65K items cram evidence building — and Billings police are asking for more storage room

Part of what's driving the higher estimate is meeting the storage standards of the International Association for Property and Evidence, said Allen Rapacz, president of Schutz Foss, the architectural
firm designing the new facility.

May 9, 2017

The pungent odor of marijuana permeates Beth Gartner's workplace — a place where Gartner knows the whereabouts of each of the 65,000 items for which she is responsible.

Gartner supervises the Billings Police Evidence Building on Midland Road, a 2004 facility bulging with shelves full of drugs, weapons, bicycles, even a washer and dryer set — any piece of evidence associated with a court case that a judge has said must be preserved.

Gartner and Capt. Jeremy House, who supervises the facility along with the detective division, took three city council members — Brent Cromley, Mike Yakawich and Larry Brewster — on a tour of the building Monday. Police Chief Rich St. John is set to ask the council Tuesday for $4.29 million to construct a new facility just to the east of the present one, re-purposing the current building into, among other things, a place to store vehicles involved in criminal investigations.

There's a good reason for that, House said: People charged with a crime have been known to make their way over razor wire or cut through the fence to break into their seized vehicle parked outside the building — only to find that police have already removed the evidence for safekeeping inside.

Some council members have expressed concern over the project's price tag. The original announced cost was $1.5 million, but St. John said Monday that figure was "only a placeholder in the budget."

St. John invited council members into the current building "to see it, touch it and walk around it, for a better feel" of how crowded the building is.

"We want you to know why we're making the big ask out here," he said.

Part of what's driving the higher estimate is meeting the storage standards of the International Association for Property and Evidence, said Allen Rapacz, president of Schutz Foss, the architectural firm designing the new facility.

In addition, most of the current facility is not climate controlled. Summertime temperatures on the second floor of the current building can reach 95 degrees.

The new evidence building is being designed to accommodate 10 years of growth, with additional city-owned land available to grow after that time. Storage in the new building will be more standardized than it is currently and the new shelving system will be safer for evidence technicians as they climb to fetch materials or file them.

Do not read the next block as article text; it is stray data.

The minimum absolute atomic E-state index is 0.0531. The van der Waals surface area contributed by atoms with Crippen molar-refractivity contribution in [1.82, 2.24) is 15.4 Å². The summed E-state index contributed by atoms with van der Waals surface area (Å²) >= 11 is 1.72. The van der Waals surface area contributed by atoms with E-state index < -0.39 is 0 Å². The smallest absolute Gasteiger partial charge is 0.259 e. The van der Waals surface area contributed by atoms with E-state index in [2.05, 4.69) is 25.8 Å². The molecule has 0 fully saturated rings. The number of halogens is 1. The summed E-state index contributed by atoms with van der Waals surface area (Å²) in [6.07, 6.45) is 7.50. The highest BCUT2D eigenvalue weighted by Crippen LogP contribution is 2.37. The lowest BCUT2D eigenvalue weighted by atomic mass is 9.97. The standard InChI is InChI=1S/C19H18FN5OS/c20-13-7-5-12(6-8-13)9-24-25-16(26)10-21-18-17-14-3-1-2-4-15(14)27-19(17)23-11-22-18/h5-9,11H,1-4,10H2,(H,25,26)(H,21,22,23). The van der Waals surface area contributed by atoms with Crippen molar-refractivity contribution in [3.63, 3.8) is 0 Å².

For now, many larger items must be kept in locked containers outside the building. Some smaller ones are there, too: People who are jailed aren't allowed to bring backpacks or luggage into the Yellowstone County Detention Facility, so they're kept at the facility, too.

House said detectives are working to purge any items that they can, but it takes time for them to research each case. In some cases, detectives work overtime to do their research, he said.

"We'd like to have one piece out for every piece in, but that's not happening now," he said.

The current building includes a small lab where Gartner and an evidence technician can identify fingerprints from pieces of evidence. There is also a drying room where, for example, bloody clothes can be dried before they're stored.

The new facility, about 14,500 square feet, would feature all that and more, including a cooler that replaces a number of refrigerators and freezers scattered throughout the current building.

Rapacz said that once funding is secured, design completion will take five or six months, with construction taking perhaps 10 months after that.

A Denver-based consultant brought in to evaluate the current facility, Rapacz said, had this reaction: "Oh man! A city the size of Billings, these are tough conditions."

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